What if Everything’s a Priority?

'The Prioritisation Pack'

27 March 2023
Effective Storytelling - Podcast
Short stories with key learning points for personal development and professional development. Often to make you smile, and always to make you think.
The prioritisation jar is a brilliant metaphor for showing why and how ordering or scheduling priorities can make a huge impact on your personal effectiveness

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Take a Tupperware container. Put (say) 6 table tennis balls into it. Then tip in some marbles. Finally, pour in some rice grains until the container is full.

Now, in an identical container, pour in the same amount of rice, first. Then pour in the same amount of marbles. Then, finally, pour in the table tennis balls.

The chances are the identical contents which fit into the first Tupperware container, will not fit into the second one.

The above is a metaphor for prioritising – at work and in life.

Firstly, identify the big items – the really important ones. Make sure they are taken care of first. Then fit in, around them, the less important items. Though less important, they still need to be worked in around the bigger items. Then finally, fit in the spaces all the small stuff that is part of everyday life.

If you try to do it the other way, and concentrate firstly on the small stuff, there may be no space left for the really big stuff….

Firstly, identify the big items – the really important ones. Make sure they are taken care of first. Then fit in, around them, the less important items.

There are several take-aways from this story:

  • Scheduling
  • Important and urgent
  • Build a bigger jar…?
  • Creativity


As the metaphor demonstrates, the order in which you do things makes a difference. So the prioritisation pack might provide one answer to the question “what if everything is a priority?”. This is because it creates the idea that whilst everything might be a priority, they are not all equal in scale, size, or importance. The rice grain might be as important as one of the table tennis balls, but can be more easily fit in around the larger, more time consuming tasks. So anyone’s personal effectiveness in managing a range of equally important priorities might be in how they actually use time, in terms of it’s allocation and scheduling: what happens and when may not best be served by doing the most important or urgent task first…For example, suppose a priority task means visiting a client away from your office. You could do that first thing: it’s 9.00, and the traffic to and from the client might be busy, causing delay; going during the day means travelling there and back – also time expensive. But going there on the way home would be a one-way journey…So whilst it is a high priority, it may not be necessary to do it first. Scheduling can make a real difference.

Important and urgent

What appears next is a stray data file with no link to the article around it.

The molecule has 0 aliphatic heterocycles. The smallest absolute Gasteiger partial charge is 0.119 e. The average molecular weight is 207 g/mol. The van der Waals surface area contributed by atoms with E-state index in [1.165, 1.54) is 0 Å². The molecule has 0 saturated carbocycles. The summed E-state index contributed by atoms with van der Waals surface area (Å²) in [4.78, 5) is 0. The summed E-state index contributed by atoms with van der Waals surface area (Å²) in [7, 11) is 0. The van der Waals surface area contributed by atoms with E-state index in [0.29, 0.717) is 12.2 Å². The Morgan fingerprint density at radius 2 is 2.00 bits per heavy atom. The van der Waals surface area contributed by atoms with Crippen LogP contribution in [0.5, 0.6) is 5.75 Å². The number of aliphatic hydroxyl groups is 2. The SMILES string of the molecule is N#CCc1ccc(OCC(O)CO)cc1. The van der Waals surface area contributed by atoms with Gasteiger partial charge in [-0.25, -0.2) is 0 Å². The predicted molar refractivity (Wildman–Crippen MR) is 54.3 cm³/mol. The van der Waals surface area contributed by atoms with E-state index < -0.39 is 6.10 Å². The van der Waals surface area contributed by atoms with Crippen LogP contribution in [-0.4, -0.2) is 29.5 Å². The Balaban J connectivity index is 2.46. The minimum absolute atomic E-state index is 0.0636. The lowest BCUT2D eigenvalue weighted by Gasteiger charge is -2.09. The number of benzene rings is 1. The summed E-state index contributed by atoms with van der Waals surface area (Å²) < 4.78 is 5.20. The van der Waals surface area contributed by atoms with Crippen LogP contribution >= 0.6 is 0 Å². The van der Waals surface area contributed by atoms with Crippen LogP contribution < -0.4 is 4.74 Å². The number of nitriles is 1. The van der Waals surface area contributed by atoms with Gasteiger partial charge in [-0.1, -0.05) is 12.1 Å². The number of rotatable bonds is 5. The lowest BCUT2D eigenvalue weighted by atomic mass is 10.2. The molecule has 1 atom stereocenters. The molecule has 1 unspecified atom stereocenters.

For many, ‘urgent’ dominates the daily to do list. Tasks are prioritised in order of urgency. So time is allocated according to urgency – not importance (assuming we accept that the terms ‘urgent’ and ‘important’ are different). The prioritisation pack makes it clear that some smaller, less time consuming urgent tasks (marbles and grain) could be fitted in around the bigger, more important tasks (table tennis balls), and that starting with a load of small, urgent tasks might mean there is less room, if any, for the larger, more important ones.

Build a bigger pack…?

As Chief Brody famously said in the movie ‘Jaws’, “you’re gonna need a bigger boat” – because the boat they were on well…just wasn’t big enough. And the same could be said for the prioritisation pack: maybe one solution to prioritising overload is to use a bigger container. What this means in reality is creating the extra space to allow for all priorities to be met – no matter how many balls, marbles and rice grains you have. And in some – perhaps exceptional – circumstances, this would be acceptable. But in reality, typically expanding to a bigger container would simply mean that – yes, you could get more done, but also you might over time realise that your work has expanded to fill whatever size container you’ve made available. At work, your initial, contracted daily 6-hour container has expanded to an 8, 10 or even 12-hour one…and the significant problem with that is - it is difficult then to return to a smaller container….


The ‘prioritisation pack’ is a brilliant example of a metaphor. Metaphors help explain ideas and relationships which are often complex and difficult to understand or convey in a way that makes them more accessible and easier to understand.

If you try to do it the other way, and concentrate firstly on the small stuff, there may be no space left for the really big stuff….
Effective Storytelling - Podcast
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